There were also two smaller groups, the first being a small five card set(?) which was untitled and un-numbered, and early researchers gave that the name of English Royalty, the cards show Queen Victoria and the two generations below her, these being King Edward VII and King George V, plus their Queens – whilst the second is usually considered as part of a mixed lot known as “Royalty, Actresses, Soldiers” which are again un-numbered and untitled. The Royalty cards in that lot were the Emperors and Empresses of Austria and Germany, the King and Queen of Italy, the Czar and Czarina of Russia, and our own Prince and Princess of Wales. This seems to cover European Royalty, so I tend to lean towards the original theory, that this was a set all its own of ten cards, perhaps with that name, and that the Actresses and Soldiers were also supposed to be alone as separate sets.
I seriously think we need a Taddy specialist to get in touch!
Wednesday, 10th November 2021
In our original John Player Reference Book (RB17, issued in 1950) this group of cards appears as “Film Stars or Screen Celebrities”. The first set, ours, was titled “Film Stars” and in the album clause it says “Series of 50 cards”. It had adhesive backs, ready to be stuck in the special album, and it was not issued overseas. The second 50 subjects said “Second Series” and were also issued in Ireland, omitting the cost of the album; whilst the “Third Series” was also issued in the Channel Islands and in Ireland, where the cards were re-printed and specially entitled “Screen Celebrities”.
Again this was simply picked for being a man with a movember moustache, but I did like his smile, and think the Tatler got it right. (see https://www.thefreelibrary.com/Tom+Walls%3a+Actor%2c+producer%2c+policeman%2c+Derby-winning+owner-trainer.-a0102650066 )
He turned out to be Thomas Kirkby "Tom" Walls, not just “a stage and screen star, producer, hunting and racing man”, but to have been “winner of the Derby in 1932” with a horse called April the Fifth who appears on John Player "Derby and Grand National Winners" 25/50. He also worked in a locomotive works, was a jockey, formed part of a seaside Pierrot troupe, was manager of the Shaftesbury Theatre from 1922 and was the assembler of the Aldwych Farces in the 1920s, may of which were remade as films in the following decade. And sixteen cards of him are listed at https://www.tcdb.com/Person.cfm/pid/202204/col/1/yea/0/Tom-Walls?sTeam=&sCardNum=&sNote=&sSetName=&sBrand=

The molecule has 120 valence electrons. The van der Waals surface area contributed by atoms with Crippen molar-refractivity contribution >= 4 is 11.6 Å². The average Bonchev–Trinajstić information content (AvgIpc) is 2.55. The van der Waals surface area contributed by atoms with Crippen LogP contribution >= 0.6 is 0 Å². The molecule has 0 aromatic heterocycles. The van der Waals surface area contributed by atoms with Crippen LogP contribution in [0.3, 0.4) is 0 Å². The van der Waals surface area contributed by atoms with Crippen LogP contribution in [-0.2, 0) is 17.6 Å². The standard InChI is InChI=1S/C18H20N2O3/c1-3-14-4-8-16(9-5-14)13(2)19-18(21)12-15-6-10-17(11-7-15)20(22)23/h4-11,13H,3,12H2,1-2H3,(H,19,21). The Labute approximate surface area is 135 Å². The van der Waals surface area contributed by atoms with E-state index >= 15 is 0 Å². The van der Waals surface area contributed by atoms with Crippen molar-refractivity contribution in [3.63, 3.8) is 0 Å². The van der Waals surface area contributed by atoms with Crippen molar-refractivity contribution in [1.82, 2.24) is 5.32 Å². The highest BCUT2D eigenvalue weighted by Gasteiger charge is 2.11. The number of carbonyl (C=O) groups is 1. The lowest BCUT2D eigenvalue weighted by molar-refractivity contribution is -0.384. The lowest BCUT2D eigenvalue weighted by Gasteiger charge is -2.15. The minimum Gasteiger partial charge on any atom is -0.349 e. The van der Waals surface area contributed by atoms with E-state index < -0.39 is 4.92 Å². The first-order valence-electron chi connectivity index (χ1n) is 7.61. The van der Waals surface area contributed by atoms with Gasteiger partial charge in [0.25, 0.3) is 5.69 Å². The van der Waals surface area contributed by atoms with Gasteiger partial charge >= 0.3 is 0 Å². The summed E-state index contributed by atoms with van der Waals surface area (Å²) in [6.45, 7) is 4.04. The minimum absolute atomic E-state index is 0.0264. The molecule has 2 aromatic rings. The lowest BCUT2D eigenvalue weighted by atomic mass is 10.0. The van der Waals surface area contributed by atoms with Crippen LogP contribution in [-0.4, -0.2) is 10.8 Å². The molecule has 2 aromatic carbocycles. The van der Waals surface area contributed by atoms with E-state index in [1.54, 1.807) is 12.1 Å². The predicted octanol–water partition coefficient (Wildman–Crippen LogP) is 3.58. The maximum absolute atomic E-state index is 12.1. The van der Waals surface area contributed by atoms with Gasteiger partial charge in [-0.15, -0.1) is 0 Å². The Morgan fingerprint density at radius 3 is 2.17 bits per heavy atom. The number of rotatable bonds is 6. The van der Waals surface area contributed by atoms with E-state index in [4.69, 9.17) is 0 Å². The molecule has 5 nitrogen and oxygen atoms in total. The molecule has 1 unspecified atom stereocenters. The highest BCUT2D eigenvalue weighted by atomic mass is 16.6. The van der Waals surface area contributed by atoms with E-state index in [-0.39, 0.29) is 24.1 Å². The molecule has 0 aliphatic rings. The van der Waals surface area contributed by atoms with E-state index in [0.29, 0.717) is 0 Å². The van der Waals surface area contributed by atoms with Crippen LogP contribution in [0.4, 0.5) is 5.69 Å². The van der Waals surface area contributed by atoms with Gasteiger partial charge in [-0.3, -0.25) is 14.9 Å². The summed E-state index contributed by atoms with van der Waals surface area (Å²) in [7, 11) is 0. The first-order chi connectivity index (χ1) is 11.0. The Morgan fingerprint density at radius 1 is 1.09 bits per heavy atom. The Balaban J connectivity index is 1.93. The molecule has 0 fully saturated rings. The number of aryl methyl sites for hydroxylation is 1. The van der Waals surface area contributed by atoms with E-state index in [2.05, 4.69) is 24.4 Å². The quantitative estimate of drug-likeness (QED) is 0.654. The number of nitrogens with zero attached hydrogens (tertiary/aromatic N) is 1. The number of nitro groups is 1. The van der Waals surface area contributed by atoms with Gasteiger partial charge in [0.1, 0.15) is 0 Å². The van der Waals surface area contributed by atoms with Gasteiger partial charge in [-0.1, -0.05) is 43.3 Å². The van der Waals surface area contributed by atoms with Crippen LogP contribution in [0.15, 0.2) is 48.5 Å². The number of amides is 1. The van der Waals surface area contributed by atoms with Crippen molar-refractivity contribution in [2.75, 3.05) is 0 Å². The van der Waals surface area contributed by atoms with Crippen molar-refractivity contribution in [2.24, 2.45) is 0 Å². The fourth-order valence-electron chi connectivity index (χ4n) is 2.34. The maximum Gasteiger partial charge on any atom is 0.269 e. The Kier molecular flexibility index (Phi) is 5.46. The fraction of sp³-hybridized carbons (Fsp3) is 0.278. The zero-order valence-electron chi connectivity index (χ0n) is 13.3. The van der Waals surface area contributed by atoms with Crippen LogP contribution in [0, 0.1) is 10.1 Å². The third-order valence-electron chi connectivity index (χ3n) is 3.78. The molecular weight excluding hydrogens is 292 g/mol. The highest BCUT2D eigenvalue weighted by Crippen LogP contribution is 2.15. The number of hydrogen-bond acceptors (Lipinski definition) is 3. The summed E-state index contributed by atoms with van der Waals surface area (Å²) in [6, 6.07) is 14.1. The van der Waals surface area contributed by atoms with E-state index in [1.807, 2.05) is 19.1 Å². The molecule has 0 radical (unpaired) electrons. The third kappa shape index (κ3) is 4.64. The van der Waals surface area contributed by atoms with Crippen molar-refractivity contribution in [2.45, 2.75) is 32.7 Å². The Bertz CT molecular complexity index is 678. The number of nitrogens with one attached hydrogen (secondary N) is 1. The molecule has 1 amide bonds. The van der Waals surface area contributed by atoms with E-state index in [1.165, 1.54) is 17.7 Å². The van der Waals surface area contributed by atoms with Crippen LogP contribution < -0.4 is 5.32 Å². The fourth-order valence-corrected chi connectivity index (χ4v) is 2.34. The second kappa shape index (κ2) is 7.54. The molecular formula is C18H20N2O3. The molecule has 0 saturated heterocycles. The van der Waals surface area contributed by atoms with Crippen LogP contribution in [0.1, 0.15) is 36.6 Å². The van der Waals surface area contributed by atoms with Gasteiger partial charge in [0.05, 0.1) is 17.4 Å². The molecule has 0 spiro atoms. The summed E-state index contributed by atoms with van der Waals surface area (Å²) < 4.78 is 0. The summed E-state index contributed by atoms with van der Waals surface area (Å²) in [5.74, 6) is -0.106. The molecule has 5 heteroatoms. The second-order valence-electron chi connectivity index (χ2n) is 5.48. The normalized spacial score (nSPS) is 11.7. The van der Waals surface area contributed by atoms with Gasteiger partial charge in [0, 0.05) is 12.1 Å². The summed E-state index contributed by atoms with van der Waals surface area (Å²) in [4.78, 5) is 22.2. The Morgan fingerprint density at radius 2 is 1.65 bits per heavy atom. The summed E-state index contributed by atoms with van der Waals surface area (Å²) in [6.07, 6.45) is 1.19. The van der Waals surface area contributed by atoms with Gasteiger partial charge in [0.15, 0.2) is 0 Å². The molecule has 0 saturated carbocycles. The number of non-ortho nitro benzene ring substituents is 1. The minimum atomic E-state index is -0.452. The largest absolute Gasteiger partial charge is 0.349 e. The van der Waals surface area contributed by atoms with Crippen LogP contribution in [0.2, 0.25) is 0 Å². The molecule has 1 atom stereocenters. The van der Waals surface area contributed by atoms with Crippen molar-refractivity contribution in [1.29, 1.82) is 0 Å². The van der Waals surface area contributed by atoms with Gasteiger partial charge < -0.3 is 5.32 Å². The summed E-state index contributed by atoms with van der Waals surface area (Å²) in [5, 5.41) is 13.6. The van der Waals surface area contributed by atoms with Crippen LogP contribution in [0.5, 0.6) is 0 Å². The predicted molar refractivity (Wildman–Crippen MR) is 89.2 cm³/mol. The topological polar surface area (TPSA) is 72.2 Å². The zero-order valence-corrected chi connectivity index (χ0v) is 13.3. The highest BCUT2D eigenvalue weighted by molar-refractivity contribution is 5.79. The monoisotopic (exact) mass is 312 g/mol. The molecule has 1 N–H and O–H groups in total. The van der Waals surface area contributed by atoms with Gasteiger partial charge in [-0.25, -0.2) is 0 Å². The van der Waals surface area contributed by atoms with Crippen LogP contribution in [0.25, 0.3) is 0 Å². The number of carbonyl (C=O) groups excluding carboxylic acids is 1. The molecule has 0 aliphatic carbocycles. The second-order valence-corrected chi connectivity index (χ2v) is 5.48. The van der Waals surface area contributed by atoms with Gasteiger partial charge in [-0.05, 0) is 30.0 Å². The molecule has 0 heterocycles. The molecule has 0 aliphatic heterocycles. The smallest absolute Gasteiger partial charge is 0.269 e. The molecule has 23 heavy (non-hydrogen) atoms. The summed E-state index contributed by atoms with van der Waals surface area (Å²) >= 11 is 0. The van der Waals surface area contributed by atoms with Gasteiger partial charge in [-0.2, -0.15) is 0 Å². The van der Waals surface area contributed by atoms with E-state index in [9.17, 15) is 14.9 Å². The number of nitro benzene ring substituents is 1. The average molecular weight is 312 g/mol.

Thursday, 11th November 2021
To read this in its entirety, click through to https://csgb.co.uk/news/lest-we-forget-life-discovered-2021-11-11
Friday, 12th November 2021
This is a most attractive set, and you can see all of the cards at https://buttes-chaumont.blogspot.com/2013/12/whilst-we-sleep-with-typhoo-tea.html
If you have pinterest you can also see them at https://www.pinterest.co.uk/gene1897/whilst-we-sleep-typhoo-tea-cards/ but I can only look so far before they block me for not having an account.
Many of these workers would find themselves and their jobs well and truly caught up in The Second World War in less than ten years, this air mail pilot and his trusty aeroplane both almost certainly being swept off into the RAF, though perhaps he might have found himself part of the Army Postal Services, which was pretty much run by the Royal Engineers (Postal Section).
I think the way the cards are drawn definitely foretells the change in the air with its shadows, and its dark backgrounds, and its use of torchlight illumination. We will never know who these men were modelled on, because nobody thought those sort of facts worth recording, and the same is true for most cards of non-celebrities, which is a very great shame.
Typhoo Tea is still going, dare I say it, "strong" (or is that just the way I make it?) and it has a website, not just to sell its wares, though this is of course the primary purpose of most websites. It also includes the story of how the business came to exist, at https://typhoo.co.uk/about-us/great-british-tea-since-1903/ - during which it even mentions that from 1906 John Sumner included "circulars .... and picture cards ... inside the packets. These are still collectable to this day!"
And now, before I fall asleep and dont suddenly awake with a jerk and think aargh newsletter, adieu! Hope you enjoyed it, and lets hope next week is easier! Until then, pleasant dreams, happy finds, and good companions to you all
for new readers, and anyone who wishes to re-read it, our last week`s newsletter is still visible at https://csgb.co.uk/publications/newsletter/2021-11-06